Early Scotland

I have found it very useful in understanding our pioneering family to familiarise myself with the customs of the day as well as a grounding in general information about Scotland. These have been readily available in most libraries and make for fascinating reading. They can be found in books or by scanning old newspapers, as our pioneers brought their customs and lifestyles with them. I have listed some that have been particularly useful, especially traditions and customs prevailing in Scotland during the 1800's


Census Time in Early Scotland

The first census conducted in Britain was in 1801, although from a family historian viewpoint it can hardly be considered, as the census was purely a statistical exercise in which households were numbered but not named. It was not until 7 June 1841 that the first door-to-door, person-to-person census was carried out in Britain.[1]


From this census we can obtain information on family groups, occupations, ages, relationships, places of birth (migration patterns) and marital status. Civil registration began in 1855, Prior to that time, records of baptisms, marriages and burials were kept in the Old Parochial Registers, hence we can compare the two types of records.[2]


Because Scottish civil registrations did not take place until 1855, the census returns of 1841 and 1851 contain information of many people not covered by the post-1855 records."[3]


Old Parochial Registers

Prior to January 1855, the date of compulsory registration, the only records of births, deaths and marriages in Scotland, are the old parochial registers and they are of variable quality and content. Being records of the established Church of Scotland, they set out to record not so much births as baptisms, not so much marriages as banns and weddings, not so much deaths as burials of the adherents of the Church and not those whose faith was out side the Church.[4]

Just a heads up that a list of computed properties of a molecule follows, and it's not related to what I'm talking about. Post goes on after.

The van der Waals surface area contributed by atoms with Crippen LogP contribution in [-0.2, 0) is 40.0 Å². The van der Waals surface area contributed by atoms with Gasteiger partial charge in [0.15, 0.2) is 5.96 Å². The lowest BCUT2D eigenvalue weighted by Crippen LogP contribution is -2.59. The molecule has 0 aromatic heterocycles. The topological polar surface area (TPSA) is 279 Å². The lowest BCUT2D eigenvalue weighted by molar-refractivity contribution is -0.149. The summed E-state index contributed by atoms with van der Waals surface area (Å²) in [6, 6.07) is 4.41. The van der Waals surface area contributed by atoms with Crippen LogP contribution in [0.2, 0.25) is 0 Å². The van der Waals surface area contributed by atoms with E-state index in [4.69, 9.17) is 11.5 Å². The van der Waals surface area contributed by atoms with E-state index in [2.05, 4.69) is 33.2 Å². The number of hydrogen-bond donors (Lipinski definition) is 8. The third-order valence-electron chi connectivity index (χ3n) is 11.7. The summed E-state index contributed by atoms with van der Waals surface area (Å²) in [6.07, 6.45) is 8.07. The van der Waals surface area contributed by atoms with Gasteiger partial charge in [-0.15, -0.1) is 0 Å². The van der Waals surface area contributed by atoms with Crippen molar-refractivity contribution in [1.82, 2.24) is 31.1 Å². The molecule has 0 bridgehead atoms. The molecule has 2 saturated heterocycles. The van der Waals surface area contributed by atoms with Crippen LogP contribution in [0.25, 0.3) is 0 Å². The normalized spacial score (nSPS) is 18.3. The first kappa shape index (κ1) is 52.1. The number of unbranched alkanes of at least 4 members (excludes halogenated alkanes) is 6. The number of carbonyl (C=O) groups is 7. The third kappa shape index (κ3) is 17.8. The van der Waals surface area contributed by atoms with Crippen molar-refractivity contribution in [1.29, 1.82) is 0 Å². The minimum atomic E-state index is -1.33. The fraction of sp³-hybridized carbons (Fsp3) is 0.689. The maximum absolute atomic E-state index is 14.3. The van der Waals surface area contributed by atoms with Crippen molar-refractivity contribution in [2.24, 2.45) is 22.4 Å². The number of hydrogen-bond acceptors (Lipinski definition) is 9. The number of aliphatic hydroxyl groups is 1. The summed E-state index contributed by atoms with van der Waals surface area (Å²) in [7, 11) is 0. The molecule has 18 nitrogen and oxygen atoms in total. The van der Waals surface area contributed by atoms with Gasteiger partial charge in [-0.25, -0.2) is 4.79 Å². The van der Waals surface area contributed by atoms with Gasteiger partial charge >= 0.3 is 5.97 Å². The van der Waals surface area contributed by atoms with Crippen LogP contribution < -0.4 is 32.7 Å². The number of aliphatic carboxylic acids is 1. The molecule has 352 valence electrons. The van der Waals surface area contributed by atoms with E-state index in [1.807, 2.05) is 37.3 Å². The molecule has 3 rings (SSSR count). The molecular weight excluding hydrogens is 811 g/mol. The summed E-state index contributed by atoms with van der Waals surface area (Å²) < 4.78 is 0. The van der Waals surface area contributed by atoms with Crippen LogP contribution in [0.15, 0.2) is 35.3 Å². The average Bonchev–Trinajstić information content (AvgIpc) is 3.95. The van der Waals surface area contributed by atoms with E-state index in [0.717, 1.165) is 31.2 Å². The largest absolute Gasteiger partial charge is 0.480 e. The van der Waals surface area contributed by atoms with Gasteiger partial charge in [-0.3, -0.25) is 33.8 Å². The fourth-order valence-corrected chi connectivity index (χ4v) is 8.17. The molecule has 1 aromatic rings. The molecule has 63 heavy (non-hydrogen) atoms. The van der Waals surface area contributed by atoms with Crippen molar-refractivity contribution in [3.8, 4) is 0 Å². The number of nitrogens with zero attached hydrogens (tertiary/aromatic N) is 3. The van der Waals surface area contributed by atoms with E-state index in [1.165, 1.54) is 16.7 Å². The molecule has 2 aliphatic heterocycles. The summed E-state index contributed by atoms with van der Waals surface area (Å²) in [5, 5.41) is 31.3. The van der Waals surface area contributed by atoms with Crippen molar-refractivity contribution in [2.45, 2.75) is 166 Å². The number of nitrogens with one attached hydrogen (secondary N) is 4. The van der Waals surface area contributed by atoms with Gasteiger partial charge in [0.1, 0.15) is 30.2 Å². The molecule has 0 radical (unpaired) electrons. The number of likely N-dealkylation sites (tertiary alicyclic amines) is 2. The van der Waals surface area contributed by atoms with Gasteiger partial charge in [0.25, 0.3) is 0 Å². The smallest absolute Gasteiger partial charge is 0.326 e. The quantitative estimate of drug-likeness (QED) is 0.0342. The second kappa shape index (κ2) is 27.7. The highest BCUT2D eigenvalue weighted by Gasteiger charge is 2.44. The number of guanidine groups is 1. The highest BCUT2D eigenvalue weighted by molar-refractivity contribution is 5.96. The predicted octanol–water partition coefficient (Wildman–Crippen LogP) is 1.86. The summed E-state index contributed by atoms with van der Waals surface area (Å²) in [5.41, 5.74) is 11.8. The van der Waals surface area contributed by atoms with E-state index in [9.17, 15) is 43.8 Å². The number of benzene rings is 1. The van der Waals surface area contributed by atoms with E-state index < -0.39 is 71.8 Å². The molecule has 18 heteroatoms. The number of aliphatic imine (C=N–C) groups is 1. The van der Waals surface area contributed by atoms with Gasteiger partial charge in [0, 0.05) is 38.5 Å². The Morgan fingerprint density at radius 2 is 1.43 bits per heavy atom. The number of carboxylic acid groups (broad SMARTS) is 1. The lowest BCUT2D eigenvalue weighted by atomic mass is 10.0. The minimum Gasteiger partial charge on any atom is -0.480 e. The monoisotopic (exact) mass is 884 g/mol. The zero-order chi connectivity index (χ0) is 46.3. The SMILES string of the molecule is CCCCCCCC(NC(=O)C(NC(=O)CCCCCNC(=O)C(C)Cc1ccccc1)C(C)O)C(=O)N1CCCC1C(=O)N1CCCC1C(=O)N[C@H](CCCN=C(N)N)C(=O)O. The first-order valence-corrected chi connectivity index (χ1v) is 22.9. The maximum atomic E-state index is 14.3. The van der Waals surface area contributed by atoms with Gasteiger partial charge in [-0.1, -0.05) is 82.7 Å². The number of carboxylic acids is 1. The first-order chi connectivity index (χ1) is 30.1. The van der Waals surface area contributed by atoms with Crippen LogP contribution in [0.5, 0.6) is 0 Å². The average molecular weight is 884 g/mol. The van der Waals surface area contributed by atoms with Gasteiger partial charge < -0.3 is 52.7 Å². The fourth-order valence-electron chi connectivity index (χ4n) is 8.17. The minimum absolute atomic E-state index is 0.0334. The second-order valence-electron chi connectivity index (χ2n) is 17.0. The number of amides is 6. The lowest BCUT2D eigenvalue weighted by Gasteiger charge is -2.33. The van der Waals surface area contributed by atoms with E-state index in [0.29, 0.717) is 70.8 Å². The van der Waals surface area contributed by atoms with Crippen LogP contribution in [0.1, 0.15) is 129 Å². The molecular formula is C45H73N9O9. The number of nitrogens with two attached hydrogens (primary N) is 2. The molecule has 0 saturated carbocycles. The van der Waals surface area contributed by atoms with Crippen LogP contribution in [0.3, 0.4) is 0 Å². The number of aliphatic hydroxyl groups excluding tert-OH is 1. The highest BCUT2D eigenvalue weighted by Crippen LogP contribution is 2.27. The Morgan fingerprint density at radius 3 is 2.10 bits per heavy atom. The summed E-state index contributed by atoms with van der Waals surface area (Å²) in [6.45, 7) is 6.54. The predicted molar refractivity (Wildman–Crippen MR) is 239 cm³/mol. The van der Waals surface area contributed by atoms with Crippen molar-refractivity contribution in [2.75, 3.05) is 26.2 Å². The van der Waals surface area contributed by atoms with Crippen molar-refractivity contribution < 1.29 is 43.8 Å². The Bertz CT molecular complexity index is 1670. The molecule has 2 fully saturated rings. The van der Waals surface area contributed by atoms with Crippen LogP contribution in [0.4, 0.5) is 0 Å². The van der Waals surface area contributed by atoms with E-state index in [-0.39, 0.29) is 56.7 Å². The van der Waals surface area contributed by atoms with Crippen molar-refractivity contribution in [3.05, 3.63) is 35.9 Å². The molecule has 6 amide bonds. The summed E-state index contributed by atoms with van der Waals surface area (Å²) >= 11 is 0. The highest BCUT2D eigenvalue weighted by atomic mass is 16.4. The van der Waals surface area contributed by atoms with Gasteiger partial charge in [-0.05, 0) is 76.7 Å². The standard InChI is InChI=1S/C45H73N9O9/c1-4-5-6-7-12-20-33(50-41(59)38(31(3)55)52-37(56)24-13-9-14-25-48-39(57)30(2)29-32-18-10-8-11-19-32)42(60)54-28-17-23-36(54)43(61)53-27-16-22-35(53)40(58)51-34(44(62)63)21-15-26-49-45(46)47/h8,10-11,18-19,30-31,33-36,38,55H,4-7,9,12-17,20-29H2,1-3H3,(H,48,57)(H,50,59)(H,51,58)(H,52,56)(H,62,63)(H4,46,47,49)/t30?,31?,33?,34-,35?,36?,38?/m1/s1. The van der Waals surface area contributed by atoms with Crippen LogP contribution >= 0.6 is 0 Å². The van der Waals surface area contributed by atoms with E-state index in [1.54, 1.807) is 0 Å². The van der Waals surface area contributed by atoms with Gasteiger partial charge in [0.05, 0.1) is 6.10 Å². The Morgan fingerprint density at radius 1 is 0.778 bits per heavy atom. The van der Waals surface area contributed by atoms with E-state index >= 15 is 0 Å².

Early Scottish Marriages[5]

The law of Scotland recognised two kinds of marriage - regular and irregular. A regular marriage was one performed by a minister of the Established Church of Scotland. Irregular marriages consisted of many types. Marriage vows taken in the presence of a witness, marriages performed by Catholic or Seceding clergy, promise of future marriage followed by intercourse, marriage by "habit and repute", and local customs such as "hand-fasting" were considered binding marriages, by the local community if not by the Church and law. It is notable that, under Scottish law, a bastard was legitimised by the subsequent marriage of its parents.


Scottish Naming Patterns

These vary greatly from place to place, but once a pattern has been established for an area, you can often calculate back what an ancestor's name will have been. Many Lowland patterns start with calling the first son after his father, but this is very unusual in the Northwest, if only because the extended family household of three or four generations would cause great practical difficulties[6].


The general custom, to which there were some variations, was to name children as follows:[7]

The eldest son after the paternal grandfather.

The second son after the maternal grandfather.

The third son after the father.


The eldest daughter after the maternal grandmother.

The second daughter after the paternal grandmother.

The third daughter after the mother.


Younger children would be named after earlier forbears, but the pattern in their case was less settled.


More often than not, the system was abandoned once the emigrants arrived on the shores of their new abodes.


HOPE is a name of locality found as a surname in different parts of Scotland. When used as a place-name it is commonly applied to sheltered places among hills, and it is said to be derived from the Icelandic "hop", a place of refuge.


[1]Scottish Roots by Alwyn James

[2]Scottish Genealogist, March 1979

[3]Scottish Roots by Alwyn James

[4]Scottish Roots by Alwyn James

[5]Scottish Genealogist, March 1979

[6]Scottish Genealogist, March 1979

[7]The Armstrong News, July 1993, Issue No. 36